(Well you probably haven’t but I’m gonna tell you anyway!)
Italy! That’s where! For the last few weeks I have been inflicting my idiocy on the continent, and believe me I’ve lived up to expectations. In a similar way to when the new settlers in America gave the natives syphilis, I offered myself up to the Italian education system in the vain hope that I might be able to impart some of my limited knowledge of Italy’s next generation. As if I haven’t done enough lasting damage to British youths, the Italians seemed more than happy to welcome me into their country (and for particularly unsuspecting families) their homes in order to enrich their understanding of English.
Whilst I’m pretty sure the families were expecting some dictionary toting English boy, drinking tea and fawning over the monarchy. Instead they were faced with me; a pseudo-Brummie, binge drinking, potty-mouthed 24 year old with a penchant for insulting small children, large children, parents, Catholics, the Pope and pretty much everything in between.
And this year I’ve even learnt enough Italian to do it in their own language! Score!
I learnt very quickly that with Italians they find certain English words particularly difficult to differentiate; ear and eye, angry and hungry, (although it would seem that most words are prefixed with an elongated “h” sound as they don’t have it in their silly 21 letter alphabet!)  as well as the much more frequently used No! and everybody run around, hit each other, cry and generally cause as much chaos as possible. Do you get my drift?
Well as it happens there are some Italian words that sound pretty damn similar too, and with my shamefully limited intellect this was just another disaster waiting to happen.
To get you in the picture, every week whilst in Italy, I decamp on a new family who take me into their lives, feed me, water me, and engulf me into the ample bosom of every Italian nonna. It’s a pleasure, it really is. I guess that’s why I feel like such a shit for offending them quite so often. Like when I went to my boss’s house and noticed the pictures around her apartment with a bearded Italian man.
“Wow, you’ve met Pavarotti loads of times,” I said trying to make polite conversation.
“What?” she said.
“You and Pavarotti,” I repeated, gesturing to the closest picture.
“That’s my husband,” she relied in a tone tempered with annoyance, pity and possibly even a bit of loathing.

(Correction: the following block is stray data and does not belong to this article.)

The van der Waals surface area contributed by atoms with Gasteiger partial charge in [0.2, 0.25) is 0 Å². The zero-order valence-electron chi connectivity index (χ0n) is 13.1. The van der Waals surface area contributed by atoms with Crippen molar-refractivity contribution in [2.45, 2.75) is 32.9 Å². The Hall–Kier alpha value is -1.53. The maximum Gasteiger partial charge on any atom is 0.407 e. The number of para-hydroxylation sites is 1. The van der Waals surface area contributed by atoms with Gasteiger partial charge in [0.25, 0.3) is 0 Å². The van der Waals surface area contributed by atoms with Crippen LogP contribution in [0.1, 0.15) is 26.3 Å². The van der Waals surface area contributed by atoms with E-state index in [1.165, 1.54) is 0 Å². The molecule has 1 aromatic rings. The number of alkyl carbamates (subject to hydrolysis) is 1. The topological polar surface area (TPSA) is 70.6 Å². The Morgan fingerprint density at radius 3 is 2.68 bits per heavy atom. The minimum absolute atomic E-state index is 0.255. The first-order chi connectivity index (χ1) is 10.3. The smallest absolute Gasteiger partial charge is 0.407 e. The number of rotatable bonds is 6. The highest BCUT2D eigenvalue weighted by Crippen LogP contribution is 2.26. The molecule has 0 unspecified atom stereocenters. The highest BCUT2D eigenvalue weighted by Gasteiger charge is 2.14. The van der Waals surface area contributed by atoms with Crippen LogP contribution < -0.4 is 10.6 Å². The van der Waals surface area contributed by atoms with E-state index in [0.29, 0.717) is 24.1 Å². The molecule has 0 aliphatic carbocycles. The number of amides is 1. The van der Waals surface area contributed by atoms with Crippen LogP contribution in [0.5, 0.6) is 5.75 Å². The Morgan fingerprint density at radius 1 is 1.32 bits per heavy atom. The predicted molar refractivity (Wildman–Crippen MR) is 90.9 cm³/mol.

You’d think that once is enough to embed in my mind? Y’think?
My repeat performance at a latter host family: “When did you meet the Pope?” Turned out to be her husband. Right.
But now back to that language point that I seem to have got a bit distracted from, but trust me it’s worth the wait. So it’s a Saturday and yet again I arrived looking dishevelled at a new host family to the usual hearty welcome and this time I’ve properly lucked out; this family were awesome. And I mean every different kind of awesome with a few extras thrown in for good measure. After a night in their guest suite and air conditioned to the point that I was actually cold (which is a pretty steep challenge in Italy, in August!) I stumbled out of bed in time for the usual breakfast of coffee before by embarking on my busy schedule of lounging by the pool, sunbathing, and drinking copious amounts of the legendary Spritz. It’s a hard life, what can I say!
Now at this stage I had been in Italy for several weeks and was feeling pretty confident about my growing language skills. (Although ironically, the night before I had sidled up to an extremely attractive bar tender and asked her for a tortoise, to which she responded, “You’re English aren’t you?” What gave me away I will never know!) So to get back to the situation in hand, I was revelling in the general perfection whilst waiting to be fed more of quiet possibly the best food I had ever had. The sun was shining, the barbecue was sizzling, and most importantly the wine/spritz/beer/limoncello (at lunchtime?!) was flowing.
On seeing the family’s four year old daughter positively throwing herself into the swimming pool and demonstrating levels of bravery that Evil Kenevil would be proud of, I decided to test out my still developing language skills and tell them their daughter was crazy.
“Cazza,” I point and smile feeling pretty smug that I have used the correct inflexion to denote a female subject (clever innit?) Well that got their attention.
Cazza?” said the host mum looking perturbed.
Cazza?” said the host dad looking angry.
Cazza?” I said with growing concern.
“Do you know what that means?” they asked.
“She’s crazy,” I say cautiously.
Then they smile, and then they laugh, and then they laugh some more.
Cazzo, means head-of-dick,” the host mum said, enunciating each syllable with a hand gesture to match the beat, “Pazzo means crazy.”
So in return for the hospitality I was receiving, I’d just called their daughter a dickhead. How do you recover from that? I’ll tell you how; you retreat to your deckchair, alcohol of some description in hand, only to spectacularly capsize it, throw your drink all over yourself, and take out the now laden barbecue in the process.
Subtlety was never my strong point.
“Cazzo,” said the voice of the four year old.
(Of course she didn’t actually say that, but wouldn’t that have been brilliant?!)